Originally Published: 1/11/15
By STAN BULLARD
Roger Zona, president of energy and telecommunications consultant TPI Efficiency/NPEC, likes living and working near the Cuyahoga River in downtown Cleveland so much that he bought a building in the Flats to house the company.
TPI Efficiency and sister company Non-Profit Efficiency Corp., which helps nonprofits qualify for energy programs and avoid unnecessary taxes, and their 20 employees, started 2015 at 2020 Center St. on the west bank of the river, in a former industrial building that has housed three restaurants the past 20 years.
In its most recent incarnation, the structure was known as Stonebridge Plaza, an empty office building and eatery that Willoughby-based K&D Group had hoped could provide food services and business homes as part of a plan to add other uses to the nearby residential Stonebridge apartment and condominium buildings. The Lofts at Stonebridge Plaza building adjoins the office building.
K&D had weighed converting the gable-roofed, two-story building into apartments, but instead sold it last October to Zona's Stanley Zona LLC for $416,500, according to Cuyahoga County land records.
K&D CEO Doug Price said the sale allowed his firm to shed the problem property as it focuses on undertaking larger apartment conversions of old office buildings in the central business district.
For Zona, the property was perfect. He had hoped to buy a building on Old River Road, where TPI/NPEC was previously located as a tenant in the Hausheer Building, 1250 Old River, but none was available. Instead, Allegro Realty Consulting found him Stonebridge Plaza, which K&D was marketing quietly.
“Other buyers were looking at it as restaurant space. But it's had a tough track record as a restaurant,” Zona said. “With a little vision, we've turned it around because we looked at the property in the right way.”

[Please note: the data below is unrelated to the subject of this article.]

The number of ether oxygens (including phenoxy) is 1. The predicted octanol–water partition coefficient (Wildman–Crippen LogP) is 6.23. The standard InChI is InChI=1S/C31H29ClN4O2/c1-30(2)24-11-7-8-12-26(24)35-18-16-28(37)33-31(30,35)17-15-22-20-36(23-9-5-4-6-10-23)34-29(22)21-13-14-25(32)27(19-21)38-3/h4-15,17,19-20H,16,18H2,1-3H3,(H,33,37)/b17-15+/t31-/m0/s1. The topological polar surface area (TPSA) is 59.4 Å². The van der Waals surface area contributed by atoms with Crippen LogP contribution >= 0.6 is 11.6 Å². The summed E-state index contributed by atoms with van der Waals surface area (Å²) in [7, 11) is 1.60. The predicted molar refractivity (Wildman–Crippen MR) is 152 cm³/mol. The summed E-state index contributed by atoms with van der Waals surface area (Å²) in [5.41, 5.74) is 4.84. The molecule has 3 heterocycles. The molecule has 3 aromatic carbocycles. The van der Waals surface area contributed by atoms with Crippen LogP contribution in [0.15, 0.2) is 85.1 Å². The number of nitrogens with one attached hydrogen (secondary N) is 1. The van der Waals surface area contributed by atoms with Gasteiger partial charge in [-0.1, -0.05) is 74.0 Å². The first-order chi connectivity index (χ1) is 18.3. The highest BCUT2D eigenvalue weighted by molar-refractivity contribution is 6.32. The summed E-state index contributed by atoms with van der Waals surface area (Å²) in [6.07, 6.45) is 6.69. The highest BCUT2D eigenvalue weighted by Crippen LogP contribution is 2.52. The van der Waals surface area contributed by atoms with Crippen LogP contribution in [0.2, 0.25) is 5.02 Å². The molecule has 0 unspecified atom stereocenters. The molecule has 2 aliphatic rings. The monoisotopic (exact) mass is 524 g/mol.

TPI/NPEC occupies about 10,000 square feet in the complex, much more than the 3,700 square feet it occupied on Old River, in part because it will devote some space to storing lighting and other equipment it helps clients procure. Plans also call to rent some of the first floor as incubator space to help other businesses get started in the city.
The Flats already incubated Zona's company.
While renting nearby in the Warehouse District, where he now owns a townhouse, Zona launched TPI in 2009 in his apartment. The firm grew into a third-floor office on Old River. Zona wanted his new office to be near downtown because he enjoys the city and younger people on his sales force want to live downtown or in a nearby neighborhood.
They want the same things in a location that Zona, 37, does: a hip environment near downtown's attractions.
“I grew up in Chardon and bought a house in Mentor in 2001. I quickly learned living in the city was right for me and moved into downtown Cleveland around 2002. I have never left the city since,” Zona said. TCP even used services from HSB Architects+Engineers, a former neighbor, to design changes to the new office since it was purchased in October.
More of Center Street also may be in play in the future.
Land records show that K&D transferred ownership of the five-story Stonebridge Office Building, 2019 Center St., to the lender, a conduit loan sold to bondholders now referred to as “CSFB 2004 C3 Complex 2019 LLC.”
Price said the mortgage was for $3 million and the nearly empty office building is now worth just $2 million, so the company gave it back to the lender in a deed-in-lieu of foreclosure transaction.
Even though K&D signed off from the property, it may not be forever. Price said he hopes to bid for the building at current market prices when the loan's special servicer eventually puts it up for auction. Price wants to convert the building to apartments, he said, and has the advantage of owning surrounding parking lots.
David Browning, managing director of CBRE Group Inc.'s Cleveland office, said conduit loans typically go to auction because special servicers or trustees for the loans cannot negotiate to reduce outstanding principal like other lenders as they represent multiple holders of shares of bonds who might want to pursue different directions to work out the loan. An auction provides fairer treatment for the holders, said Browning, a receiver on multiple commercial properties in foreclosure cases and workouts in the downturn.
Browning's firm did not play a part in the Stonebridge Center transaction, but he said he met Zona and heard his story at a Downtown Cleveland Alliance meeting.
“This is just what people want to see in the city,” Browning said.